A letter received by Mrs. A.R.. Rice from Corporal J.O. Rice, a relative, tells of a remarkable hurricane which visited his camp, Gerster Field, Lake Charles, La., as follows:
I've been thru one of the worst hurricanes the world ever witnessed I think. I know it's the worst I ever was in. Jo Joking. I think I am the luckiest man on earth to get thru it with nothing but minor bruising and scratches. It started raining at 2 in the morning, the wind started blowing about 3: it was blowing about 1210 miles per hour and after that there wasn't anything left to tell how fast it was blowing. I was in the fire house when it started. The next thing I knew it had picked up a roof and sat it on top and mashed it in until we could not get the doors open.

We chased each other around inside like we were wild and I think we were. I had a mental picture of you all. Could even smell my favorite flowers. Ha, ha!

The next thing we knew the house began to rock back and forth and finally a door blew open and the air was so full of timbers, barrels, houses, etc. that we were afraid to go out. We didn't tarry long tho for the house started raising, would go up two or three feet, then settle back. We finally made one wild dash for liberty, and no sooner did we get outside than the wind knocked us off our feet and we started rolling in the mud and water.

The fellow that I've been with ever since I've been in the army was with me and honest, regardless of the danger we were in, I laughed at him until the tears came in my eyes. I never will forget the expression on his face and what he said. We were rolling along nearly side by side and he says, "Look out here comes our house and I hope it hits me center." And he kept repeating it. It didn't miss us far either for no sooner had we rolled against the bakery and got in back of it, the thing hit.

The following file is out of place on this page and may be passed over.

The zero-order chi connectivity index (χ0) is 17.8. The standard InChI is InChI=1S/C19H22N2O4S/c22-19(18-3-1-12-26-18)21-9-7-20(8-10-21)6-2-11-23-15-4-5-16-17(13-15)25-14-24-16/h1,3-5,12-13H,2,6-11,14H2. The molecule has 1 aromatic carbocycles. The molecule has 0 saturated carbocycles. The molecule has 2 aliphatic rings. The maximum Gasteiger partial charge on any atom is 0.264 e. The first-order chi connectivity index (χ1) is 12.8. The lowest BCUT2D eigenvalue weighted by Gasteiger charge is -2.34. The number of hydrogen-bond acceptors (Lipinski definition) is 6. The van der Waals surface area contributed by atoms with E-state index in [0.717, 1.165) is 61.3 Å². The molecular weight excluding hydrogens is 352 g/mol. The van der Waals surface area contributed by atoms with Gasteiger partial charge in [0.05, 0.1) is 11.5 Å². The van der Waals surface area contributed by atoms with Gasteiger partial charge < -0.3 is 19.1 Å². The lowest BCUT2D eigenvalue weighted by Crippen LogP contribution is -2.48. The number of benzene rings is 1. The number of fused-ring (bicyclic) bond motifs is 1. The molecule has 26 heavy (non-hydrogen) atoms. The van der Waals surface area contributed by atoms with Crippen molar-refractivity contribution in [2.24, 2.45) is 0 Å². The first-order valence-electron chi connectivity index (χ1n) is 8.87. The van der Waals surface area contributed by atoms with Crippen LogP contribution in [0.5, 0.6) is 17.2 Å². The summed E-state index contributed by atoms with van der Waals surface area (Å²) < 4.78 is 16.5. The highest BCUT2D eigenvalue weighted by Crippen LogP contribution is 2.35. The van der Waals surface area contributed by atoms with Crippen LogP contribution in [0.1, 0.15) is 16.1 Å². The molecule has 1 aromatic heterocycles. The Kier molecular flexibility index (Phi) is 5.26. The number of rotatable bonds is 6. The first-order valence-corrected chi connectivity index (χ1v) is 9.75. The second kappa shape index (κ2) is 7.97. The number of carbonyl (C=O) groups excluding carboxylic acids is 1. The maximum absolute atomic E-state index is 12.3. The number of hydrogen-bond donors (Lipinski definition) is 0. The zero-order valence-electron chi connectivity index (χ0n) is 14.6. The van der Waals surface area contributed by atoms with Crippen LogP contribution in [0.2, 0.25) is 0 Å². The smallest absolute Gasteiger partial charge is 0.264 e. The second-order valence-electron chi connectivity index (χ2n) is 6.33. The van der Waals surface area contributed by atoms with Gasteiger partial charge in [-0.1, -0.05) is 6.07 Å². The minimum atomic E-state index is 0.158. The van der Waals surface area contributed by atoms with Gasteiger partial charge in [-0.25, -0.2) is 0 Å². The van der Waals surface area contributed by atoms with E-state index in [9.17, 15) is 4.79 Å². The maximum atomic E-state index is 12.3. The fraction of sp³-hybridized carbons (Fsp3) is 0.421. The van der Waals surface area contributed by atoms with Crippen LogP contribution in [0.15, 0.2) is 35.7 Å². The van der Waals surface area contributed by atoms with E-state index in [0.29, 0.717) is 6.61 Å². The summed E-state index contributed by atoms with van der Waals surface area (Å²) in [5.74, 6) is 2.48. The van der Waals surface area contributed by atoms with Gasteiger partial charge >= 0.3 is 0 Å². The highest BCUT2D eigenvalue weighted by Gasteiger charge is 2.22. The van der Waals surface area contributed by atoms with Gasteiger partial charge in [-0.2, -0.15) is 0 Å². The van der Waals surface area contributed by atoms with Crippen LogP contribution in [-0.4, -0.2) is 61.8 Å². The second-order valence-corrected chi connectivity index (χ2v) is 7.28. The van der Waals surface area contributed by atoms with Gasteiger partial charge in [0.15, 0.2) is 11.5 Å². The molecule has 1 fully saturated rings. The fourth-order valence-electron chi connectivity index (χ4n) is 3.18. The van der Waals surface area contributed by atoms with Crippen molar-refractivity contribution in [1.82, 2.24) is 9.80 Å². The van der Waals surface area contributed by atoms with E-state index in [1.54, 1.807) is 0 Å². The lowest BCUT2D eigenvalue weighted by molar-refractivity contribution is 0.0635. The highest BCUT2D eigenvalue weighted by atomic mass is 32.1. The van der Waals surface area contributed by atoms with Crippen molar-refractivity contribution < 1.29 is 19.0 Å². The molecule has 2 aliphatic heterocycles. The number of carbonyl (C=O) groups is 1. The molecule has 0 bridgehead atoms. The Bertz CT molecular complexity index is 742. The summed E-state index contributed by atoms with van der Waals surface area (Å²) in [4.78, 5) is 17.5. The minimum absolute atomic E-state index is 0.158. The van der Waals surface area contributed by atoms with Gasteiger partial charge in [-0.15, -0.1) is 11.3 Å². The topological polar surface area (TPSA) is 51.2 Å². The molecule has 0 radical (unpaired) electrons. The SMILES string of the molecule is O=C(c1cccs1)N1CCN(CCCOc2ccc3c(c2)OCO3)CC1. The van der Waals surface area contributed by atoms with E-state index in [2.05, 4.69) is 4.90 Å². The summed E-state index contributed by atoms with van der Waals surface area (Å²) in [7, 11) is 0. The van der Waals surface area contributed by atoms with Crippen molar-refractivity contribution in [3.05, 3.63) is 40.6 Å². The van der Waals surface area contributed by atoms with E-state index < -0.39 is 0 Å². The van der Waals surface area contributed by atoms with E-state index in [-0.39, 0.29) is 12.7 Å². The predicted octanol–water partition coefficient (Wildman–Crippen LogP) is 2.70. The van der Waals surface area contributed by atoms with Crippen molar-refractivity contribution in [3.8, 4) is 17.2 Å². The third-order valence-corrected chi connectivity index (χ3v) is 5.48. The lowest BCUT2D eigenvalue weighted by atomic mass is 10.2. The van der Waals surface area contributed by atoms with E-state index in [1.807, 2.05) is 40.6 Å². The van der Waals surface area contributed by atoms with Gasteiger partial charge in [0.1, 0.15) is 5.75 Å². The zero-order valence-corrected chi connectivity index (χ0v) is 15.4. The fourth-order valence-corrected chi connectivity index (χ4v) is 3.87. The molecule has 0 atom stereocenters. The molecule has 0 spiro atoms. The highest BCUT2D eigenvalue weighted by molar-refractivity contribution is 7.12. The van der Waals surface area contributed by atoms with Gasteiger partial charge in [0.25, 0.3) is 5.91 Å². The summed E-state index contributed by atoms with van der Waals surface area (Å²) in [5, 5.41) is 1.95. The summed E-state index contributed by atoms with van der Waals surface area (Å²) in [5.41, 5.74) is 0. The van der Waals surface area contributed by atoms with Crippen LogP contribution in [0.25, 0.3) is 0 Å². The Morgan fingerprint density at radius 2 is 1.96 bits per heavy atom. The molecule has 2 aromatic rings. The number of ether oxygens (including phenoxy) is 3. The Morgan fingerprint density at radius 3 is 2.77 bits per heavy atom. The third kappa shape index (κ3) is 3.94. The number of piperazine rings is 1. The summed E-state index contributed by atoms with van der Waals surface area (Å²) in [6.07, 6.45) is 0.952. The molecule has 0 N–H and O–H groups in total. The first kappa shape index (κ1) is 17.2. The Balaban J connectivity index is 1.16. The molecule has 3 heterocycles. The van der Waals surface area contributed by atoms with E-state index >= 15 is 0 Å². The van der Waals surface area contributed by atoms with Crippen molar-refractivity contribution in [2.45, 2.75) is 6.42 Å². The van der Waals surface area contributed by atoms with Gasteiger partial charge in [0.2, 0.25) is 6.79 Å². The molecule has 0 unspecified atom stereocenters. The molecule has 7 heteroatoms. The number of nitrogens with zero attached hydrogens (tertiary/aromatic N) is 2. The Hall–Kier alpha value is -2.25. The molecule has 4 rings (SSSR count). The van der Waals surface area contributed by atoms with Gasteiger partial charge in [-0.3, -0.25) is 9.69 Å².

Well, we started again, and no sooner did we leave the building than the wind knocked us down again. We didn't roll far that time until we landed in a drainage ditch six or seven feet deep. We tried to get out of that but could not as it was full of water and the banks were slicker than glass. We kicked and floundered around till we came to a cross ditch; it was shallow so we started exploring that on our hands and knees. We soon left that and started running and falling. We were making good time too, for a while but the breeze picked us up again and all we could do was to lock arms and lay flat down and hang to the weeds. You may think that sounds fishy, but its the honest truth. We laid there nearly an hour, I guess. I would keep raising my head and watch the lumber, aeroplanes, barrels, houses, etc. go thru the air, but never would my pard raise his head. All I could get out of him was, "I hope it hits me center." I finally induced him to look up and no sooner did he do so than an aeoroplane seat came sailing thru the air and hit him back of the ear, making some scratches, also taking a patch of hair. Well, you should have heard him holler. I laughed and believe me, I would have if it had killed him. He put his hand over his ear and found it was bleeding. Then he got scared that he would bleed to death. I kept telling him they were only scratches, but could not make him think so. I am not saying that I was frightened, for I was. But one saw sights that would make him laugh if he knew he was going to get it the next minute. I've got scratches and black and blue places all over me.